Byron Scott is absolutely the right choice for the Lakers

July 26, 2014

Multiple reports have come out that Byron Scott has been offered the Lakers head coaching job and that the two sides are in negotiations regarding the terms of the contract.

The general feeling among a surprising amount of the public and media is that Scott is at worst a bad selection, and at best, a safe but uninspired choice. Even some of Scott’s proponents have offered only qualified support, suggesting he is a good choice “for now” because the Lakers are rebuilding and Scott has a good relationship with the aging Kobe Bryant. To these Scott “supporters” the Lakers should begin the search for their real coach of the future once the Lakers get marginally better or until after Kobe retires.

Such talk is not only disrespectful and insulting to Scott, it is based on total ignorance. Byron Scott’s record as a player and a coach make it clear that he does not deserve to be treated like anyone’s consolation prize.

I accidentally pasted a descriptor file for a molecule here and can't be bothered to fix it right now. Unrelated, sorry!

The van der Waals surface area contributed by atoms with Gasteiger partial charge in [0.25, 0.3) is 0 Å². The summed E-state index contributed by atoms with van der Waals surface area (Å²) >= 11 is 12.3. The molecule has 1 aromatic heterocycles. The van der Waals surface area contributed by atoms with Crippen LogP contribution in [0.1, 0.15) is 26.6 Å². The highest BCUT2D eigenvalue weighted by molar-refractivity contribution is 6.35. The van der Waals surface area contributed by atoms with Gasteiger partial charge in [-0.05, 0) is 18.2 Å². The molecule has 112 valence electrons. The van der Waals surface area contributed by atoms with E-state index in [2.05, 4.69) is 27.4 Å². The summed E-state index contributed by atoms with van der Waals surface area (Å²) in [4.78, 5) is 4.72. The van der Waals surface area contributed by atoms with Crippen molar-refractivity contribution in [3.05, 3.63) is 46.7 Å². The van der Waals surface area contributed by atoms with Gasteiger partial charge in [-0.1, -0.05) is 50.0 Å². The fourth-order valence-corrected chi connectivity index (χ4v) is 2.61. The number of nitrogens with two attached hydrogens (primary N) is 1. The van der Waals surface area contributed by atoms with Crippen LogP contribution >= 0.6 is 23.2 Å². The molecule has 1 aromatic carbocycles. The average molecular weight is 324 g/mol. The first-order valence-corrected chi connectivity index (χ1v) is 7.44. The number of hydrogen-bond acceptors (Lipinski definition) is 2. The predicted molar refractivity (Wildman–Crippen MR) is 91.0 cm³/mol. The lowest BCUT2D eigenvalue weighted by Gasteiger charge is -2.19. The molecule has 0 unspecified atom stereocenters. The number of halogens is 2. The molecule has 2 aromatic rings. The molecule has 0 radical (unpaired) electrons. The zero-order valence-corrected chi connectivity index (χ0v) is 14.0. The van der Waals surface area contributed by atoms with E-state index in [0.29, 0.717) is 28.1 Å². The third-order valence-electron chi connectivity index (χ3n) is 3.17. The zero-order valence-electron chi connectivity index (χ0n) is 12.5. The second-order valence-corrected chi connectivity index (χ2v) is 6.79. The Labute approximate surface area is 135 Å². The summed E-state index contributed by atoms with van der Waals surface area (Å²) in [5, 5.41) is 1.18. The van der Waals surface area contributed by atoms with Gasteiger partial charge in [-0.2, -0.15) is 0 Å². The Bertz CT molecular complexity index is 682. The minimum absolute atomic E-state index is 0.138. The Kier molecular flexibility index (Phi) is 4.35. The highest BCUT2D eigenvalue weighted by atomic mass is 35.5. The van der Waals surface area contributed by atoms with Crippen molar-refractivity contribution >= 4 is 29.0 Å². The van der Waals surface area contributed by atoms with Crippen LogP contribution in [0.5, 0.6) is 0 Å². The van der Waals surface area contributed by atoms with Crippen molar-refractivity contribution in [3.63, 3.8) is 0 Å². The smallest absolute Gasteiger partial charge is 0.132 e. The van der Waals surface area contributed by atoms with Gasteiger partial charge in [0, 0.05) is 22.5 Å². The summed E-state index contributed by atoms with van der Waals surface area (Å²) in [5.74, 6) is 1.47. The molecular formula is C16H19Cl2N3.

To be fair, the Lakers are themselves partly to blame for this lukewarm reaction to the selection of Scott, as they left the former Laker hanging for months while they decided on their next coach.

The logic behind a slight delay made sense back when D’Antoni initially resigned…nearly three months ago. The Lakers had just come off of two poor coaching hires (Mike Brown and Mike D’Antoni) that had cost the team dearly on the court and in the pocketbook. They needed to be more cautious and less impulsive.

Later, the Lakers allegedly believed that Carmelo Anthony or Lebron James might be enticed to sign with the franchise if they essentially got to pick the head coach. (If this is true it is a bit disturbing, as one could argue that offering a star player the right to pick the team’s coach might make the Lakers look less competent and more dysfunctional in the eyes of that same player.)

Despite this, early in the process the word was that Byron Scott was the favorite for the job. As the wait for his seemingly inevitable hiring dragged on, other candidates like Lionel Hollins, Alvin Gentry, and Kurt Rambis took other jobs because they believed Scott was the likely choice.

As more time passed it became clear that Lakers weren’t getting  Anthony or James, so the team interviewed Scott a third time…only to still hesitate to offer him the job.